As students progress through the unit, they watch videos that show different science experiments, listen to an expert explain various concepts, and are given questions to answer. I had students answer the questions in their Science journals–writing for about five minutes per question. You could also have students discuss their answers with partners or with their table group. It’s cool because the questions have them make predictions and hypotheses about various science experiments and phenomenons. For instance, there is a picture of a Venus Fly Trap and students are asked to predict how the plant can get the nutrients it needs when there are none in the soil of its habitat. The questions are well-worded and are a nice set-up for great discussion and debates in class.


It would be sad for me if students only did Mystery Science and missed out on trying the experiments themselves, but I like using it in addition to our own classroom experiments. One of the plant experiments in the video matched up to one we did in class (“Can Plants Grow Without Water?”), and students were so excited to already know what would happen. I definitely want to try to use this resource if I teach Science next year.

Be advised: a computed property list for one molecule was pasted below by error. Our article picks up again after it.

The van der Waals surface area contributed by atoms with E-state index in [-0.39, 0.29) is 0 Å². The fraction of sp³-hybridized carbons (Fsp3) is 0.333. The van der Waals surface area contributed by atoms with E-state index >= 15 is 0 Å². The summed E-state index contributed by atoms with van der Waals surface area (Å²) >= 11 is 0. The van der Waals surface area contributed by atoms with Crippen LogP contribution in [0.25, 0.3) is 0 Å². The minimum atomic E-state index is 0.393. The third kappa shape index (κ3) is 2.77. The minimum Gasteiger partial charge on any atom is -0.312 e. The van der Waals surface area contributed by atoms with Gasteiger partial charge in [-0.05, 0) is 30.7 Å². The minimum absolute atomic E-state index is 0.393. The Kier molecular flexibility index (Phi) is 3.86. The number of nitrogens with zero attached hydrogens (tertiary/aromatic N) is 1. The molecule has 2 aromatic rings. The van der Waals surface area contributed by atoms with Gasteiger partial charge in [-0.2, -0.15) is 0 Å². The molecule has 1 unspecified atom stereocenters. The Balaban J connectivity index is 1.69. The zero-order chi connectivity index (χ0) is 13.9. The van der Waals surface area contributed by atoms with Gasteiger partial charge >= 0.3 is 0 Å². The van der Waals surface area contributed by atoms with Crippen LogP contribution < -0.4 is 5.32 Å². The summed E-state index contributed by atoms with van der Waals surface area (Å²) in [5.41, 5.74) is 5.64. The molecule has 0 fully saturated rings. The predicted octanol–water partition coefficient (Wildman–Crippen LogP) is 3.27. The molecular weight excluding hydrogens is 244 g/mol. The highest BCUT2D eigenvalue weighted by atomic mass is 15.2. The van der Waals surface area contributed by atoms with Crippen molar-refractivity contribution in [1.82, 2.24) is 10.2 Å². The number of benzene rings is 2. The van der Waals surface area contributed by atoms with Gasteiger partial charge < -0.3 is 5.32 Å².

Creating a Professional Learning Network


This weekend I expanded my Professional Learning Network on Twitter and I’m excited to use these individuals and groups to expand my knowledge of how to incorporate and utilize technology effectively in my future classroom. I picked a variety of different Professionals to follow–from teachers to Educational companies to government organization–so that I am getting information and ideas from a wide array of sources.